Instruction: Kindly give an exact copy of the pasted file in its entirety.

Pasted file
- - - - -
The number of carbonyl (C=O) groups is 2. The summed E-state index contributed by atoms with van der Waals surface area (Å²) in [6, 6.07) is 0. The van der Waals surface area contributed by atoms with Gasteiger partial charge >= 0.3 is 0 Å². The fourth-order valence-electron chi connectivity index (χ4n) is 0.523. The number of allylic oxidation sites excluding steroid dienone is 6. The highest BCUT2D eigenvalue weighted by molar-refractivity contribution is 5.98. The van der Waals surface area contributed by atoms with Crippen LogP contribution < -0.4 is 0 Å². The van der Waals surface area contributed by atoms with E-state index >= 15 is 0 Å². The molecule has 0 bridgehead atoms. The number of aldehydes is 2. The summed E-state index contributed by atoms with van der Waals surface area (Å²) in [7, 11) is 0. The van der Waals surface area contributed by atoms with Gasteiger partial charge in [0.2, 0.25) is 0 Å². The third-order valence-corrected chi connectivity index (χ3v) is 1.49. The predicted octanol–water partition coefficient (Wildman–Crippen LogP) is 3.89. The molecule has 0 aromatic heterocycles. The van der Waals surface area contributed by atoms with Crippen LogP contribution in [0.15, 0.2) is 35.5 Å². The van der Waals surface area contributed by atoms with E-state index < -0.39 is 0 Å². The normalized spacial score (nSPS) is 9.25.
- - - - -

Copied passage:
The number of carbonyl (C=O) groups is 2. The summed E-state index contributed by atoms with van der Waals surface area (Å²) in [6, 6.07) is 0. The van der Waals surface area contributed by atoms with Gasteiger partial charge >= 0.3 is 0 Å². The fourth-order valence-electron chi connectivity index (χ4n) is 0.523. The number of allylic oxidation sites excluding steroid dienone is 6. The highest BCUT2D eigenvalue weighted by molar-refractivity contribution is 5.98. The van der Waals surface area contributed by atoms with Crippen LogP contribution < -0.4 is 0 Å². The van der Waals surface area contributed by atoms with E-state index >= 15 is 0 Å². The molecule has 0 bridgehead atoms. The number of aldehydes is 2. The summed E-state index contributed by atoms with van der Waals surface area (Å²) in [7, 11) is 0. The van der Waals surface area contributed by atoms with Gasteiger partial charge in [0.2, 0.25) is 0 Å². The third-order valence-corrected chi connectivity index (χ3v) is 1.49. The predicted octanol–water partition coefficient (Wildman–Crippen LogP) is 3.89. The molecule has 0 aromatic heterocycles. The van der Waals surface area contributed by atoms with Crippen LogP contribution in [0.15, 0.2) is 35.5 Å². The van der Waals surface area contributed by atoms with E-state index < -0.39 is 0 Å². The normalized spacial score (nSPS) is 9.25.